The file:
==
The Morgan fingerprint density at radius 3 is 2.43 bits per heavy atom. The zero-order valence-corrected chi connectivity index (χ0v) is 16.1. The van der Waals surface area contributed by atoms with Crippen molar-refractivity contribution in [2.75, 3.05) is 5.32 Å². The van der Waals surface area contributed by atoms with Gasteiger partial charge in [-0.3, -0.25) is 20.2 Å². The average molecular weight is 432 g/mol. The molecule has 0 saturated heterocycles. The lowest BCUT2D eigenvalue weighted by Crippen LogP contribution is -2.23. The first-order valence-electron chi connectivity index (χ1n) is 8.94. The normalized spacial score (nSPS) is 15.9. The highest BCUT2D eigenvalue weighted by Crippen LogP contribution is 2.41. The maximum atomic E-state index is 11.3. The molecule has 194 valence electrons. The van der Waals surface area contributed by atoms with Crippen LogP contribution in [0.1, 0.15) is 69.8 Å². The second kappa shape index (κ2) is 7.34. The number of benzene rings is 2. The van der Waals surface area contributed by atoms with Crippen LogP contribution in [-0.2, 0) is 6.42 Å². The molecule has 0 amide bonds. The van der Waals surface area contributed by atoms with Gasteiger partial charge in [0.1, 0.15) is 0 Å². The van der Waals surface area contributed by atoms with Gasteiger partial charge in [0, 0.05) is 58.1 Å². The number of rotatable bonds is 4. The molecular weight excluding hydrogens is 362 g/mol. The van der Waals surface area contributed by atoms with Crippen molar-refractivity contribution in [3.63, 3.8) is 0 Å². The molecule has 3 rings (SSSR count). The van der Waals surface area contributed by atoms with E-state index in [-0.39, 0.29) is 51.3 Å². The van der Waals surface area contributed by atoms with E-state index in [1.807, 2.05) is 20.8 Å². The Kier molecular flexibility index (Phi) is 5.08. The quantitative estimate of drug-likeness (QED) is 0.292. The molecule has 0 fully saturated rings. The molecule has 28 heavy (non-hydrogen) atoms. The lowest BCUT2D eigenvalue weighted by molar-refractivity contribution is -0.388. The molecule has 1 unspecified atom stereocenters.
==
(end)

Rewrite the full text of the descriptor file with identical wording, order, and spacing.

The Morgan fingerprint density at radius 3 is 2.43 bits per heavy atom. The zero-order valence-corrected chi connectivity index (χ0v) is 16.1. The van der Waals surface area contributed by atoms with Crippen molar-refractivity contribution in [2.75, 3.05) is 5.32 Å². The van der Waals surface area contributed by atoms with Gasteiger partial charge in [-0.3, -0.25) is 20.2 Å². The average molecular weight is 432 g/mol. The molecule has 0 saturated heterocycles. The lowest BCUT2D eigenvalue weighted by Crippen LogP contribution is -2.23. The first-order valence-electron chi connectivity index (χ1n) is 8.94. The normalized spacial score (nSPS) is 15.9. The highest BCUT2D eigenvalue weighted by Crippen LogP contribution is 2.41. The maximum atomic E-state index is 11.3. The molecule has 194 valence electrons. The van der Waals surface area contributed by atoms with Crippen LogP contribution in [0.1, 0.15) is 69.8 Å². The second kappa shape index (κ2) is 7.34. The number of benzene rings is 2. The van der Waals surface area contributed by atoms with Crippen LogP contribution in [-0.2, 0) is 6.42 Å². The molecule has 0 amide bonds. The van der Waals surface area contributed by atoms with Gasteiger partial charge in [0.1, 0.15) is 0 Å². The van der Waals surface area contributed by atoms with Gasteiger partial charge in [0, 0.05) is 58.1 Å². The number of rotatable bonds is 4. The molecular weight excluding hydrogens is 362 g/mol. The van der Waals surface area contributed by atoms with Crippen molar-refractivity contribution in [3.63, 3.8) is 0 Å². The molecule has 3 rings (SSSR count). The van der Waals surface area contributed by atoms with E-state index in [-0.39, 0.29) is 51.3 Å². The van der Waals surface area contributed by atoms with E-state index in [1.807, 2.05) is 20.8 Å². The Kier molecular flexibility index (Phi) is 5.08. The quantitative estimate of drug-likeness (QED) is 0.292. The molecule has 0 fully saturated rings. The molecule has 28 heavy (non-hydrogen) atoms. The lowest BCUT2D eigenvalue weighted by molar-refractivity contribution is -0.388. The molecule has 1 unspecified atom stereocenters.